Dec 20, 2011 10:27 GMT A recent online survey conducted by findcourses.co.uk, the UK's leading site for Professional Development Training, revealed that employees in the UK believe the best way to prove their indispensability to employers is to participate in professional training to niche their skills.
What motivates your staff?Jun 22, 2011 10:16 BST
Study shows that UK employees are most motivated by their colleagues. There is however a large discrepancy from country-to-country concerning what contributes to motivation in the workplace in Europe.
Findcourses.co.uk is always interested in the opinions of our users, and this month we wanted to gain a better understanding of what factors contribute to motivation and job satisfaction. Throughout the month of May, the FindCourses Global Group asked users in the UK, Sweden, Denmark, Germany, and Finland – ‘What is the largest contributor to job motivation and satisfaction?’ Interestingly, the results from the five countries are quite varied, showing that there is a large discrepancy from country-to-country concerning what contributes to motivation.
We had an outpouring of responses, with nearly 3000 votes spanning these five countries. In the UK, around 80% of respondents found colleagues to be the best source of work motivation. This is insightful to learn as only 33% percent of voters had a similar answer in the 2010 poll. The second most popular motivator for users was salary – gaining 15% of the votes. Other responses such as bosses/managers, recognition & reward, and personal growth/training gained an insignificant number of votes totalling a combined 5%.
What does this research mean for UK managers?
This means that hiring and recruiting the right individuals is an important contributor to employee motivation and job satisfaction. Not surprisingly, the people around us affect us greatly, and even inspire us to push ourselves to reach new levels. As such, managers may find themselves having to spend more time analysing group dynamics prior to the recruitment and hiring process. “I believe it is important for managers to understand and appreciate that motivation comes in different forms, at different stages in people’s careers. Finding a balance for individuals, while taking into account the needs of the group is a difficult but important task for managers,” says Kate Butterworth, Site Manager at Findcourses.co.uk.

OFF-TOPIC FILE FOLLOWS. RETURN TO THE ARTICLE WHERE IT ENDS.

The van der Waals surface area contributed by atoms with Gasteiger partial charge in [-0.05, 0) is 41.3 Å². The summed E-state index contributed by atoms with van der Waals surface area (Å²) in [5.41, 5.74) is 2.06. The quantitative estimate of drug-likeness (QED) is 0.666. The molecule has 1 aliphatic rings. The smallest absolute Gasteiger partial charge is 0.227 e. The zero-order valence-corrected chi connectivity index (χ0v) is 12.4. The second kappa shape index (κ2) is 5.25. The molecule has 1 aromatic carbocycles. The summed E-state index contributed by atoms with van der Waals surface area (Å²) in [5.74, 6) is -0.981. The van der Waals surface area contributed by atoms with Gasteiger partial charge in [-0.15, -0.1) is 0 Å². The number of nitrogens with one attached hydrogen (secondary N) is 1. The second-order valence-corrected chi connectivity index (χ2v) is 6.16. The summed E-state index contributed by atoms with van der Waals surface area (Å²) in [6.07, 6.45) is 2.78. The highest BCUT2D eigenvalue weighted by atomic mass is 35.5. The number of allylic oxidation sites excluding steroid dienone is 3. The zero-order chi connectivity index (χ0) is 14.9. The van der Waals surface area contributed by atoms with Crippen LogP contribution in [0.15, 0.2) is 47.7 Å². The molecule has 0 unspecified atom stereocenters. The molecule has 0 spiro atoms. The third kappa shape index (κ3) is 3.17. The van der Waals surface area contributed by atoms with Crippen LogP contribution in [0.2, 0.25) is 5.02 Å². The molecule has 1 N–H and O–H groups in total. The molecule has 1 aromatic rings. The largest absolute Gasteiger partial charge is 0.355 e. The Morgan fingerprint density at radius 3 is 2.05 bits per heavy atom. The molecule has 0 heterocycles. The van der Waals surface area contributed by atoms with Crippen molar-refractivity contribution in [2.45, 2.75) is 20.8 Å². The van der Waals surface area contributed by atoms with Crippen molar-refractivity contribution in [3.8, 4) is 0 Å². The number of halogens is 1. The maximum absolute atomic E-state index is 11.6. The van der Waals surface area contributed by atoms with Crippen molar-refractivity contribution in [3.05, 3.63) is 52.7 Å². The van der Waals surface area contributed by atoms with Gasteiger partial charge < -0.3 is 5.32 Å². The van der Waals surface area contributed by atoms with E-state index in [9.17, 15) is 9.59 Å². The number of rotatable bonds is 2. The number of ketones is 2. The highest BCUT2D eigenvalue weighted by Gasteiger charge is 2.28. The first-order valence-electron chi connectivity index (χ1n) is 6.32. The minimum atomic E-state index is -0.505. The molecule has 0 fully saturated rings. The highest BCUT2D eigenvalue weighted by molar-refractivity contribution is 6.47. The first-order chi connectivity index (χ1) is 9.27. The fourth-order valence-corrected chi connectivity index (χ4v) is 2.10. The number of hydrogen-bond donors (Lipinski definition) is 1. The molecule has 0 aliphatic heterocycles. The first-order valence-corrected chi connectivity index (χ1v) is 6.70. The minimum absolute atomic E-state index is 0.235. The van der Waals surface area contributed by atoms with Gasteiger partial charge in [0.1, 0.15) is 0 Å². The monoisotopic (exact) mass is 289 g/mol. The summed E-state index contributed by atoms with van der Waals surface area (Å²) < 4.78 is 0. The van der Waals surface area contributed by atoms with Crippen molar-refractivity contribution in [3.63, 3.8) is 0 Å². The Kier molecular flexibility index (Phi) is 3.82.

Other categories of respondents, such as individuals specifically seeking MBA programmes on the global MBA site (www.SearchMBA.com), found personal growth/training to be the most important work motivator; perhaps suggesting that life-long learning and professional development affects job satisfaction in future business managers. Both Swedish and German voters claimed salary to be the biggest motivated for their job satisfaction (42% in Sweden, 76% in Germany). Finnish respondents were divided evenly across the board with 31% voting for colleague relationships, 28% for salary, and 16% for training/personal development. Finally, the Danish respondents agreed with UK voters that co-workers largely contributed to overall job motivation and satisfaction.
We at Findcourses.co.uk find that increasing job satisfaction, regardless of where it originates, enables employees to achieve both personal and professional goals while motivating staff for continued success. Understanding workplace motivation is advantageous for both employee happiness/well being and strategic organisational goals.
22nd June, 2011
Press Release issued by:
Leah Schothorst, Communication Assistant
+44 (0)203 318 6283
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